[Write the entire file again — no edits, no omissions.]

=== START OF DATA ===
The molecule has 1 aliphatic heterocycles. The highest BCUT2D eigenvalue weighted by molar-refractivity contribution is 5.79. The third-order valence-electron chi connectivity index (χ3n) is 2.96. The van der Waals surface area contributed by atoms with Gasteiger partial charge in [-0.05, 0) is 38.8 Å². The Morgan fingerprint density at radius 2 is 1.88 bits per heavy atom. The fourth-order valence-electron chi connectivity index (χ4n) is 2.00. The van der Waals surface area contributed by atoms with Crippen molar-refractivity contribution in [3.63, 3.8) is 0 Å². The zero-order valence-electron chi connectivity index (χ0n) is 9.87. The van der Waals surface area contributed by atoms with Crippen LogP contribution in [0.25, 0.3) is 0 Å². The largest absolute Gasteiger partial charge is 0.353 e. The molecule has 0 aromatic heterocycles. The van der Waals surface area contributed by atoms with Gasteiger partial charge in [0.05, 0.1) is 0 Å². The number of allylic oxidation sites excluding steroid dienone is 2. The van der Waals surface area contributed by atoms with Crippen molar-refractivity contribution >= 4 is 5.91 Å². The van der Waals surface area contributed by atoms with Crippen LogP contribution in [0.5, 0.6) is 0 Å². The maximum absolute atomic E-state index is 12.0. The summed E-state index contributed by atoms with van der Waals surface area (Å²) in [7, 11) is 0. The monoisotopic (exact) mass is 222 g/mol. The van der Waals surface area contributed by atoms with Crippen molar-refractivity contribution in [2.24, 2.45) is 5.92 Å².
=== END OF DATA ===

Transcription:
The molecule has 1 aliphatic heterocycles. The highest BCUT2D eigenvalue weighted by molar-refractivity contribution is 5.79. The third-order valence-electron chi connectivity index (χ3n) is 2.96. The van der Waals surface area contributed by atoms with Gasteiger partial charge in [-0.05, 0) is 38.8 Å². The Morgan fingerprint density at radius 2 is 1.88 bits per heavy atom. The fourth-order valence-electron chi connectivity index (χ4n) is 2.00. The van der Waals surface area contributed by atoms with Crippen molar-refractivity contribution in [3.63, 3.8) is 0 Å². The zero-order valence-electron chi connectivity index (χ0n) is 9.87. The van der Waals surface area contributed by atoms with Crippen LogP contribution in [0.25, 0.3) is 0 Å². The largest absolute Gasteiger partial charge is 0.353 e. The molecule has 0 aromatic heterocycles. The van der Waals surface area contributed by atoms with Gasteiger partial charge in [0.05, 0.1) is 0 Å². The number of allylic oxidation sites excluding steroid dienone is 2. The van der Waals surface area contributed by atoms with Crippen molar-refractivity contribution >= 4 is 5.91 Å². The van der Waals surface area contributed by atoms with Crippen LogP contribution in [0.5, 0.6) is 0 Å². The maximum absolute atomic E-state index is 12.0. The summed E-state index contributed by atoms with van der Waals surface area (Å²) in [7, 11) is 0. The monoisotopic (exact) mass is 222 g/mol. The van der Waals surface area contributed by atoms with Crippen molar-refractivity contribution in [2.24, 2.45) is 5.92 Å².